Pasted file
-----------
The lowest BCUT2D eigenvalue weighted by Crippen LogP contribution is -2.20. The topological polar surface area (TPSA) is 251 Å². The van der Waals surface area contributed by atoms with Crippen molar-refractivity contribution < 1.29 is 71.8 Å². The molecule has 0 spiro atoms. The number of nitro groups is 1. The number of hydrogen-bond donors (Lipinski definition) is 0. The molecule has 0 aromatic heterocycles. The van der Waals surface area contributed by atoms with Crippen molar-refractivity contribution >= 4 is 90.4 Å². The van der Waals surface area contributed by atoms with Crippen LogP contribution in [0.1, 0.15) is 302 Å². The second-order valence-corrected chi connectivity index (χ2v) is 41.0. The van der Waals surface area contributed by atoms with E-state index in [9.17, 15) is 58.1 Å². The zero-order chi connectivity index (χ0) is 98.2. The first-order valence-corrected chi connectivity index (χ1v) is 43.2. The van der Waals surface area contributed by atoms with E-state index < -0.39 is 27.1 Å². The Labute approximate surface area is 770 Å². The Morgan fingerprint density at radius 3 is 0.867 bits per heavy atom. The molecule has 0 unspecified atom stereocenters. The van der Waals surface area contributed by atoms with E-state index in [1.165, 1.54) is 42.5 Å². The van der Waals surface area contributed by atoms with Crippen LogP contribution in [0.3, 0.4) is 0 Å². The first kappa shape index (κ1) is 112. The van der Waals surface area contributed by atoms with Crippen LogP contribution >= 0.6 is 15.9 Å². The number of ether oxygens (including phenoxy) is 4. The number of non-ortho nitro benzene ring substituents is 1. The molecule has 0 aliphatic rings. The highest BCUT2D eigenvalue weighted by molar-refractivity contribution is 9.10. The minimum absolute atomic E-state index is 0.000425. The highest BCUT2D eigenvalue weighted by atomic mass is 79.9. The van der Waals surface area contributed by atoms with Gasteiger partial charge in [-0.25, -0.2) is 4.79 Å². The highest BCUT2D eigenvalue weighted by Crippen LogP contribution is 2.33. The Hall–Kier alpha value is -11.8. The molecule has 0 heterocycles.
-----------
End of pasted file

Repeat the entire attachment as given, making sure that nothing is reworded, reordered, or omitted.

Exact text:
The lowest BCUT2D eigenvalue weighted by Crippen LogP contribution is -2.20. The topological polar surface area (TPSA) is 251 Å². The van der Waals surface area contributed by atoms with Crippen molar-refractivity contribution < 1.29 is 71.8 Å². The molecule has 0 spiro atoms. The number of nitro groups is 1. The number of hydrogen-bond donors (Lipinski definition) is 0. The molecule has 0 aromatic heterocycles. The van der Waals surface area contributed by atoms with Crippen molar-refractivity contribution >= 4 is 90.4 Å². The van der Waals surface area contributed by atoms with Crippen LogP contribution in [0.1, 0.15) is 302 Å². The second-order valence-corrected chi connectivity index (χ2v) is 41.0. The van der Waals surface area contributed by atoms with E-state index in [9.17, 15) is 58.1 Å². The zero-order chi connectivity index (χ0) is 98.2. The first-order valence-corrected chi connectivity index (χ1v) is 43.2. The van der Waals surface area contributed by atoms with E-state index < -0.39 is 27.1 Å². The Labute approximate surface area is 770 Å². The Morgan fingerprint density at radius 3 is 0.867 bits per heavy atom. The molecule has 0 unspecified atom stereocenters. The van der Waals surface area contributed by atoms with E-state index in [1.165, 1.54) is 42.5 Å². The van der Waals surface area contributed by atoms with Crippen LogP contribution in [0.3, 0.4) is 0 Å². The first kappa shape index (κ1) is 112. The van der Waals surface area contributed by atoms with Crippen LogP contribution >= 0.6 is 15.9 Å². The number of ether oxygens (including phenoxy) is 4. The number of non-ortho nitro benzene ring substituents is 1. The molecule has 0 aliphatic rings. The highest BCUT2D eigenvalue weighted by molar-refractivity contribution is 9.10. The minimum absolute atomic E-state index is 0.000425. The highest BCUT2D eigenvalue weighted by atomic mass is 79.9. The van der Waals surface area contributed by atoms with Gasteiger partial charge in [-0.25, -0.2) is 4.79 Å². The highest BCUT2D eigenvalue weighted by Crippen LogP contribution is 2.33. The Hall–Kier alpha value is -11.8. The molecule has 0 heterocycles.